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COMMONWEALTH PENNSYLVANIA v. MICHAEL MILLER (11/05/86)

SUPERIOR COURT OF PENNSYLVANIA


filed: November 5, 1986.

COMMONWEALTH OF PENNSYLVANIA, APPELLEE,
v.
MICHAEL MILLER, APPELLANT

Appeal from Judgment of Sentence of the Court of Common Pleas, Criminal Division, of Philadelphia County, Nos. 81-06-2230, 2232, 2234 and 2235.

COUNSEL

Leonard N. Sosnov, Assistant Public Defender, Philadelphia, for appellant.

Kathleen A. McDonnell, Assistant District Attorney, Philadelphia, for Com., appellee.

Wieand, Beck and Johnson, JJ.

Author: Wieand

[ 358 Pa. Super. Page 222]

Having entered pleas of guilty to robbery and aggravated assault, Michael Miller was sentenced to serve concurrent terms of imprisonment for not less than six months nor more than twenty-three months and was placed on immediate parole. He was also sentenced to serve two probationary terms of five years each for unlawful restraint and possession of an instrument of crime. The probation was to commence upon completion of the sentences for robbery and assault and be consecutive thereto. While appellant was on parole but before the probationary period had commenced, he committed new offenses which included assault, recklessly endangering another person, possession of an instrument of crime and prostitution. Because of convictions on these new charges, Miller's parole and probation were revoked. He was ordered to serve the balance of his sentence of imprisonment for robbery and assault and was sentenced to serve consecutively two terms of imprisonment for not less than two and one-half years nor more than five years on the convictions for unlawful restraint and possession of an instrument of crime. On appeal, Miller concedes that he violated his parole but contends that the court erred in revoking his probation and imposing a sentence of imprisonment in lieu thereof. He could not have violated his probation, he argues, because he was not on probation when the new offenses were committed. He also argues that the new sentence violated principles of double jeopardy. We reject appellant's arguments and affirm the judgment of sentence.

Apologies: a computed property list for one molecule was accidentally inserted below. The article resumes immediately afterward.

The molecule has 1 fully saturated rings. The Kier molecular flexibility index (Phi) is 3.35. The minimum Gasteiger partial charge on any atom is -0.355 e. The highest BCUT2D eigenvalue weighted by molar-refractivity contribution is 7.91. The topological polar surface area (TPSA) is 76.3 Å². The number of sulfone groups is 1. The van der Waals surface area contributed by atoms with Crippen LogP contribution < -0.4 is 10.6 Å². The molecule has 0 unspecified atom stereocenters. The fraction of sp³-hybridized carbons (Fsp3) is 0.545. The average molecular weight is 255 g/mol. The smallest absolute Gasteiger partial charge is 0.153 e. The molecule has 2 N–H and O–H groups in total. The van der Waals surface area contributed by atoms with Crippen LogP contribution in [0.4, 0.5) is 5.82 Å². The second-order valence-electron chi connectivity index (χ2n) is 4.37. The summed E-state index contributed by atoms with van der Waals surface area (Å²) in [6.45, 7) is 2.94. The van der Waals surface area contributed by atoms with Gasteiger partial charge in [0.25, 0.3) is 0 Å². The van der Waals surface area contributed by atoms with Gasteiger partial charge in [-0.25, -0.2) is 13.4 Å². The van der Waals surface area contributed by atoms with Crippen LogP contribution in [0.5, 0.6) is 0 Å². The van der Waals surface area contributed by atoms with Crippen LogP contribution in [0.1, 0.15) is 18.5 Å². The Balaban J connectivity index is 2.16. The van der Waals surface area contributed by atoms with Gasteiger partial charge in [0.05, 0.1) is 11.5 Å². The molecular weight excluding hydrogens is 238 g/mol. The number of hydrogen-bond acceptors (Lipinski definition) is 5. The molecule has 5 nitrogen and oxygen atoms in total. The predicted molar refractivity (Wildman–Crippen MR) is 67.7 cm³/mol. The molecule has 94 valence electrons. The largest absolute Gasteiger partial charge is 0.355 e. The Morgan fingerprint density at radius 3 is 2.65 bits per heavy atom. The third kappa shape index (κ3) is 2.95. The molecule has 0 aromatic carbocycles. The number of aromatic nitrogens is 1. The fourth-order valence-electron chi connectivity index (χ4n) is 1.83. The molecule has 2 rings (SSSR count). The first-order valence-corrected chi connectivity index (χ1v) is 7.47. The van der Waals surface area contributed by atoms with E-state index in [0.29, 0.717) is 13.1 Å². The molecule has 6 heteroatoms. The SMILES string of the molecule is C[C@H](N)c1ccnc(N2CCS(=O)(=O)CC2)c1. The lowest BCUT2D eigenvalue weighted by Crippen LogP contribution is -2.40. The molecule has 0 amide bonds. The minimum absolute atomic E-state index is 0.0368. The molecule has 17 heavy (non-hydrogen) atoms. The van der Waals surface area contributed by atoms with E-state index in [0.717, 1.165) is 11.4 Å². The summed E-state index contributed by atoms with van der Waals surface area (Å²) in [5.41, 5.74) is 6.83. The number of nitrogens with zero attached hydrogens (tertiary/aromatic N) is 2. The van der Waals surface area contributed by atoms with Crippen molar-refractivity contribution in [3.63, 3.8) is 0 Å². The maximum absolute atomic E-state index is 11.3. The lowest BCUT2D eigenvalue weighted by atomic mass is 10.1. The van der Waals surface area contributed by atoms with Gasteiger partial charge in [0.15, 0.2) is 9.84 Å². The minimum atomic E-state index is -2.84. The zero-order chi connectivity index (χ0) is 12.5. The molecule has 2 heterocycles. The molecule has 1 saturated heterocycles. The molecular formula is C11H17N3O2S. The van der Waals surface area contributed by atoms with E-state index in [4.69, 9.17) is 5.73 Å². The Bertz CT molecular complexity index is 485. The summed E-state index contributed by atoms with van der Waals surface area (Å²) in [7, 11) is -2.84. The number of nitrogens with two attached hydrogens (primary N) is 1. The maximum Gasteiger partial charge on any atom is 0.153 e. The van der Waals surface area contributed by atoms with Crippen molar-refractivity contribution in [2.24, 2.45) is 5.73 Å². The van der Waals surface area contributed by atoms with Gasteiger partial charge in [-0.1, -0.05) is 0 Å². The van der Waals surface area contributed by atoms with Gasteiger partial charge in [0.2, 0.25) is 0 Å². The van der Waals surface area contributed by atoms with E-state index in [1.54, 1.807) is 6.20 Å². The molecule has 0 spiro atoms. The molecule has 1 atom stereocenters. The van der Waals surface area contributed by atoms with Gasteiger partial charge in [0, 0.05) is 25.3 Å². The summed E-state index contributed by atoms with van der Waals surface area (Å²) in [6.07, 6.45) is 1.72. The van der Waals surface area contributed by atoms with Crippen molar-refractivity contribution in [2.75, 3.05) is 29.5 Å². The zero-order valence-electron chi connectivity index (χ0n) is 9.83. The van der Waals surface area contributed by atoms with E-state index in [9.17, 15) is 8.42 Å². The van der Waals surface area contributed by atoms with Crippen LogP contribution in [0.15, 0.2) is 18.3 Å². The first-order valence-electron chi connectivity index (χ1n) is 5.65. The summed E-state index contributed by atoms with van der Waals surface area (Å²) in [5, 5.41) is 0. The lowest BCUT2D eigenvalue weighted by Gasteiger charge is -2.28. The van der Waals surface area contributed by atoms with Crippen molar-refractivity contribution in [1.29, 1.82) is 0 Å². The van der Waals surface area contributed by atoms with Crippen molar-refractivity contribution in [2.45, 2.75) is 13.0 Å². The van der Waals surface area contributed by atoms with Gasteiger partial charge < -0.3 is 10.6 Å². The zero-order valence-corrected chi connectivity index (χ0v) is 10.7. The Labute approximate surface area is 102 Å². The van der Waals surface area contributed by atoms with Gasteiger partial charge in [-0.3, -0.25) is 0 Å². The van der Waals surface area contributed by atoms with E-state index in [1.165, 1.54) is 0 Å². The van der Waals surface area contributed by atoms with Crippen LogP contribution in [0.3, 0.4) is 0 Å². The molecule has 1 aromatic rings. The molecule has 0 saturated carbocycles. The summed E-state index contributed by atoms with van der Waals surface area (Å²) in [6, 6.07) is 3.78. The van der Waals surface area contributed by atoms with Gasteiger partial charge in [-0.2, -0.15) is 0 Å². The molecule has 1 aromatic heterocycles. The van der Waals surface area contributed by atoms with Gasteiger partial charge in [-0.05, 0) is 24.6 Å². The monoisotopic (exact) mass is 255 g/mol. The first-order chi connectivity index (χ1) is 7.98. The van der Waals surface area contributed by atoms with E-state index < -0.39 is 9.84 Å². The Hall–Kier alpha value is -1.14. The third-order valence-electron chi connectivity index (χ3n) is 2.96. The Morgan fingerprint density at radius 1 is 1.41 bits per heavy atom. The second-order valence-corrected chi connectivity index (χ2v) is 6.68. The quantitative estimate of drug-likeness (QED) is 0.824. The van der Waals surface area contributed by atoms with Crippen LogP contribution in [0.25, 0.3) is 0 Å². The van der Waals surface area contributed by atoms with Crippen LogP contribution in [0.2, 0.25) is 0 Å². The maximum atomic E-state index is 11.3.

Under similar circumstances, this Court held in Commonwealth v. Dickens, 327 Pa. Super. 147, 475 A.2d 141 (1984)*fn1 that "[t]he fact that appellant had not commenced serving probation when the new offense occurred did not prevent the court from revoking its prior order placing appellant on probation." Id., 327 Pa. Superior Ct. at 152, 475 A.2d at 144. The reason for the rule was explained in Commonwealth v. Wendowski, 278 Pa. Super. 453, 420 A.2d 628 (1980), where this Court said:

[ 358 Pa. Super. Page 223]

If, at any time before the defendant has completed the maximum period of probation, or before he has begun service of his probation, he should commit offenses of such nature as to demonstrate to the court that he is unworthy of probation and that the granting of the same would not be in subservience to the ends of justice and the best interests of the public, or the defendant, the court could revoke or change the order of probation. A defendant on probation has no contract with the court. He is still a person convicted of crime, and the expressed intent of the Court to have him under probation beginning at a future time does not "change his position from the possession of a privilege to the enjoyment of a right." Burns v. United States, 287 U.S. 216, 222, 53 S.Ct. 154, 156, 77 L.Ed. 266, 269 (1932).